What does it mean to work as a nurse coach at end of life? Isn’t a coach typically focused on wellness?
These are questions I hear when I share that my work is as an end-of-life nurse coach.
One of the many lessons I learned at the bedside of dying people is how painful it is to come unprepared to the end of life, whether it is our own or that of our loved ones. Much of the suffering we experience seems to come from our unfamiliarity with the journey at end of life and our not knowing how to prepare for it.
We lose track of where we are in the arc of our days and can easily become untethered from the thread of what matters most in our lives.
Preparation for dying, on the other hand, has the potential to affirm life and contribute to the healing of self and others.
Wellbeing is possible at all points along the spectrum of living and dying.
Coaching conversations help people honestly explore where they are, where they are heading, and how they want to get there. The coach’s role in these conversations is partly to guide people through what may be foreign territory.
Nurse coaches use the skills of mindful presence, deep listening, asking significant questions, encouraging refection, and setting client-centered goals. They help guide individuals living with chronic and serious illness to make decisions about care and treatment within the framework of that person’s own life story.
By opening these conversations earlier in the trajectory of illness, we open the possibility of transforming how people experience the last part of their lives.
Jan has focused her nursing career of over 34 years on quality of life and wellbeing, primarily through the lens of end-of-life care and health promotion. Within end-of-life care, her past nursing work includes inpatient hospice, palliative care within a major medical center, employee health and wellness for a large hospice organization, and community end-of-life education. Her wellness focus included work as a health educator, wellness trainer, and in wellness program development. Her current work is as an Integrative Nurse Coach™ around the practice of wellbeing in aging, illness, and dying -- supporting people in navigating serious illness, helping families to talk more openly about end-of-life priorities, and providing health coaching for both professional and personal/family caregivers.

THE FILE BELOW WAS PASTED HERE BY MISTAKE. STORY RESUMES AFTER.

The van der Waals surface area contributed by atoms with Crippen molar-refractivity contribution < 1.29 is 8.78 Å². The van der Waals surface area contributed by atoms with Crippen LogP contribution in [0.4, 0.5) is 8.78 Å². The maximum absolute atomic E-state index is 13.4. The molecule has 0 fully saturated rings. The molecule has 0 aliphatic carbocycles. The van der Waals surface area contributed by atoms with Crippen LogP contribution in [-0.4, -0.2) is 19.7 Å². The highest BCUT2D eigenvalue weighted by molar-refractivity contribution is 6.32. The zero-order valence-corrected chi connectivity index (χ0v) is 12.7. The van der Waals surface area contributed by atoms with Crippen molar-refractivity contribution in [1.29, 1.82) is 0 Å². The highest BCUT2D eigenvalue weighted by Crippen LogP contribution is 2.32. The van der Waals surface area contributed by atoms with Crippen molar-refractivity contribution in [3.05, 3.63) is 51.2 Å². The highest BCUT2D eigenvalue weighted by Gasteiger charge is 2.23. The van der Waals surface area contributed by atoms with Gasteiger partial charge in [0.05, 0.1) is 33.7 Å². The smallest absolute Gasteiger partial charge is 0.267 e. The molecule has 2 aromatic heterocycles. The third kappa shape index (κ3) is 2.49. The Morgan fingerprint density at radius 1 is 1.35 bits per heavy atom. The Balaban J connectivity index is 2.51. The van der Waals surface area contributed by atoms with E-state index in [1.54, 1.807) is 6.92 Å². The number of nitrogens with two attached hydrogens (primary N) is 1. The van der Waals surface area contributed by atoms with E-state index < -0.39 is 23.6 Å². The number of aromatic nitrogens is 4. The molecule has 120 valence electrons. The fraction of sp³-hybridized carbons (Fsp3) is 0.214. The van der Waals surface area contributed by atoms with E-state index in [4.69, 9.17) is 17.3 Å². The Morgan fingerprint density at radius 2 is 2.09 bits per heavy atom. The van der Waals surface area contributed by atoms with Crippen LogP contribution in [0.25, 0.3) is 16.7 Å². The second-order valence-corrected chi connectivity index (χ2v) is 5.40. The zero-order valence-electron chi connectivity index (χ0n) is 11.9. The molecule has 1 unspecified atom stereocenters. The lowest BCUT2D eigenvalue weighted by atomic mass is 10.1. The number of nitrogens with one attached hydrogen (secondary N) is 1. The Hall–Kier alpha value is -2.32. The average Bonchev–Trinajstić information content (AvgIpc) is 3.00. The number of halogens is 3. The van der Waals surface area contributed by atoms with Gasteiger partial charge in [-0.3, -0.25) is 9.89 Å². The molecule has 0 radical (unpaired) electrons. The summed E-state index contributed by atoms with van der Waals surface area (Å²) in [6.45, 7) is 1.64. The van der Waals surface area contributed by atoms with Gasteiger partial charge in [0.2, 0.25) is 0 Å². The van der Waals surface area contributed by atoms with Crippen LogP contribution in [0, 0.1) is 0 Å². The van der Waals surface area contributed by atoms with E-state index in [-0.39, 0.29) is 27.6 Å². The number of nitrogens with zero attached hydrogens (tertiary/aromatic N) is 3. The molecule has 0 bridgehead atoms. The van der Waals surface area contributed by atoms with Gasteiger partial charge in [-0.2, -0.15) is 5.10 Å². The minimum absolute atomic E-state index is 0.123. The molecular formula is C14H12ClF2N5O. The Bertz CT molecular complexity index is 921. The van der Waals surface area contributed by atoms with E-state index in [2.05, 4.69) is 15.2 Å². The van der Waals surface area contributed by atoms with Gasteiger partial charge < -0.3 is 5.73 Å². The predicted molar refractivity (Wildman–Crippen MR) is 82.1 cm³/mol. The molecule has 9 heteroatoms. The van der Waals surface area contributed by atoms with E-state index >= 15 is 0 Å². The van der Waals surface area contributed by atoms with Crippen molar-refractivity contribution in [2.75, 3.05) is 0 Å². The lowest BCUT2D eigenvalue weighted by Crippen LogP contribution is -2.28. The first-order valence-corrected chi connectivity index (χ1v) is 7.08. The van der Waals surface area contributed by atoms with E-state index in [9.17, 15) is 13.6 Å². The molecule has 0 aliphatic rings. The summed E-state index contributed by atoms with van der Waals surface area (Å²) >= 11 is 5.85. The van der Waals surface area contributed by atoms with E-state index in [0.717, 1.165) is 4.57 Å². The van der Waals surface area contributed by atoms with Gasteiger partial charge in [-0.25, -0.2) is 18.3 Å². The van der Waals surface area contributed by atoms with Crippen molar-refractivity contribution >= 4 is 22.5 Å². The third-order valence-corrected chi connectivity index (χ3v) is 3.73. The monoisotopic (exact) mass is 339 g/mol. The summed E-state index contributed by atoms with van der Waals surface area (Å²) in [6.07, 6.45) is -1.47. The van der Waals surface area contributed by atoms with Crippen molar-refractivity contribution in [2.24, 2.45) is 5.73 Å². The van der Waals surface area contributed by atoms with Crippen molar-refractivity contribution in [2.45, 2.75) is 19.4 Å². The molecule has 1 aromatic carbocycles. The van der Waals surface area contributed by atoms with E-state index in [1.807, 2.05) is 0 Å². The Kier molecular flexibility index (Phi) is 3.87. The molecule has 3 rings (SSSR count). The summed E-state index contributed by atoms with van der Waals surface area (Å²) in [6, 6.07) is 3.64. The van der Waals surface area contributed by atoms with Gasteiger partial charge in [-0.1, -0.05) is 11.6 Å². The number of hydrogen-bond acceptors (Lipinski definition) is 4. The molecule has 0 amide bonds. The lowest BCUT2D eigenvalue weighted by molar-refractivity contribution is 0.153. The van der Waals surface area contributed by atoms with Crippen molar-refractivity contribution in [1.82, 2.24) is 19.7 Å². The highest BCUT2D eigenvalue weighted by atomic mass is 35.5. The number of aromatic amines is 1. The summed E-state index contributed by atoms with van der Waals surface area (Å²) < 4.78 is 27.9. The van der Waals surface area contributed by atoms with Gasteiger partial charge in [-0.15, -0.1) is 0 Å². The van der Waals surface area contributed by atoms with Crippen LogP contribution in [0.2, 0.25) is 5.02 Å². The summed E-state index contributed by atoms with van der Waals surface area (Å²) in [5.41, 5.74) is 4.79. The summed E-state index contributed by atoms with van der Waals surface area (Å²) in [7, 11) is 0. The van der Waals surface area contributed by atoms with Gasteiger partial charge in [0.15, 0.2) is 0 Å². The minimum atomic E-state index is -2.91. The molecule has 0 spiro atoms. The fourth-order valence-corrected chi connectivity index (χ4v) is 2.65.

Jan has served as faculty for the International Nurse Coach Association | Integrative Nurse Coach™ Academy's Integrative Nurse Coach™ Certificate Program (INCCP) since 2014, and continues as faculty with the new and innovative online INCCP. With other INCA colleagues, she helped create an End-of-Life Nurse Coaching program in collaboration with the New York Open Center; and co-created an advanced training program for nurse coaches called Coaching Conversations for People Living with Chronic & Advanced Illness.
Jan also serves as faculty for end-of-life coaching and doula programs with the Conscious Dying Institute, and enjoys presenting at workshops and conferences around the country. She self-published a book for nurses and nurse coaches called Re-imagining the End of Life: Self-Development and Reflective Practices for Nurse Coaches, which was honored with the American Journal of Nursing’s “Best Books of 2019” award in the categories of Professional Development and Palliative Care.